I have probably one of the most detailed Windows 10 TH2 Installation guide adequately covering the Windows 7 OEM and Windows 8.1 OEM licenses. My guide instructs on how to determine your correct Edition of Windows 7 OEM and Windows 8.1 OEM as well as determine your Product Key. Then to determine what Edition you should Clean Install. I instruct on Creating Bootable Installation Media for both a UEFI BIOS and a Legacy BIOS and then have instructions taking you through the Clean Install:

Again a number of associated tutorial videos are available.

1. Download a Windows 10 TH2 OEM and Retail .iso and Make a Bootable USB

2. Clean Installation of Windows 10 TH2 using a UEFI BIOS

System Drivers

Windows 10 has the a huge native driver base and so the drivers for most hardware are actually found inbuilt into Windows 10. Moreover Windows 10 Update has an even larger driver collection and automatically finds drivers for most of your systems hardware. The drivers are usually supplied direct from primary OEMs such as Intel and AMD.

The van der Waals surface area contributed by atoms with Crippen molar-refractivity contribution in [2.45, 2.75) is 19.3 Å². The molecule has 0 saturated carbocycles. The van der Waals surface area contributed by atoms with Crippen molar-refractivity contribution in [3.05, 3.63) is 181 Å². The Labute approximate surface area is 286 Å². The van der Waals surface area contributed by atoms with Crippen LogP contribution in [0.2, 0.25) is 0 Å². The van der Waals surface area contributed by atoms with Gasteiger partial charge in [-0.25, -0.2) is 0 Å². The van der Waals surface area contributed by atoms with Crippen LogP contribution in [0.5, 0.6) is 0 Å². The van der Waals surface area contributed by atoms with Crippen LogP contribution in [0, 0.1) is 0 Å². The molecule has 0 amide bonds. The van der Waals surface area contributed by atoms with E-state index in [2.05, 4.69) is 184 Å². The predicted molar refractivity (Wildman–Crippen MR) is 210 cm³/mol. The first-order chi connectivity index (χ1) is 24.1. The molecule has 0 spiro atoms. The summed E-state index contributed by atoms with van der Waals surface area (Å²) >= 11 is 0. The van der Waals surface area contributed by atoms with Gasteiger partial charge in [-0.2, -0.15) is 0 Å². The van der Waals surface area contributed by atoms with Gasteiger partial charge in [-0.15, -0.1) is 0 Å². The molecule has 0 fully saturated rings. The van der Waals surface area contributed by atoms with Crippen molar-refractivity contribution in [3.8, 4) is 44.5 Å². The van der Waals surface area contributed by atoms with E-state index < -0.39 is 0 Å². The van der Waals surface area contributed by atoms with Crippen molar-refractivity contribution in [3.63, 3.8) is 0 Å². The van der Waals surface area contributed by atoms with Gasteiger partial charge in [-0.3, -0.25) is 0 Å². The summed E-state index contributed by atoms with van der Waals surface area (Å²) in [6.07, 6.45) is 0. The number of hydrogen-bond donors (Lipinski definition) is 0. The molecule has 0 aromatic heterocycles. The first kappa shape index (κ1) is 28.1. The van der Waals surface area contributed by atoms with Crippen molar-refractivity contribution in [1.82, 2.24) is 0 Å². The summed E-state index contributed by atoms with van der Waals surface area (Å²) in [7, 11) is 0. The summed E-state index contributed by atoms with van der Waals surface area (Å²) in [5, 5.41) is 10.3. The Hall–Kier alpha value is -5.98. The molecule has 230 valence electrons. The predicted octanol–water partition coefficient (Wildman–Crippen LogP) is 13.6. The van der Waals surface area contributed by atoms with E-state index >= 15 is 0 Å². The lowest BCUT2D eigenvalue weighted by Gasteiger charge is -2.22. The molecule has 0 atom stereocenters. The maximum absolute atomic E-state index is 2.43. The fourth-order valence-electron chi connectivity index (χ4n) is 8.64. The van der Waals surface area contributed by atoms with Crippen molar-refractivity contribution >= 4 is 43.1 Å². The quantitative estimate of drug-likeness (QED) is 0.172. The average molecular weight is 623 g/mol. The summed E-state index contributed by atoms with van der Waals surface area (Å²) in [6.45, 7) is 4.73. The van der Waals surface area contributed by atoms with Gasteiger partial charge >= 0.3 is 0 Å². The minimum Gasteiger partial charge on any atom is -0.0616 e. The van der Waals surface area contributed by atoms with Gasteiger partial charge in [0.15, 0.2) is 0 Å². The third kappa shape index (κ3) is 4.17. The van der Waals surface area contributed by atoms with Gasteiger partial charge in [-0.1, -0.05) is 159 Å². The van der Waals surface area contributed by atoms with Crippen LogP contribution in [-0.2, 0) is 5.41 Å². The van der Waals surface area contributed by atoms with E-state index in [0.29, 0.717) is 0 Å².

There are a few driver issues with Windows 10. The first issue is with Intel Management Engine Interface. Windows 10 preinstalls an old version of this driver which leads to issues when the system comes out of sleep. In many cases the system just displays a black screen. The latest driver should be obtained via Intel and is only applicable if you have an Intel system (usually with a UEFI BIOS).

This has no audio but I demonstrate the installation here:

The second issue is with Touchpads. My guide to force install the latest Synaptics or Alps Touchpad has ended up highly popular 390,000 views meaning that a great deal of people had Touchpad issues and carried out the workaround.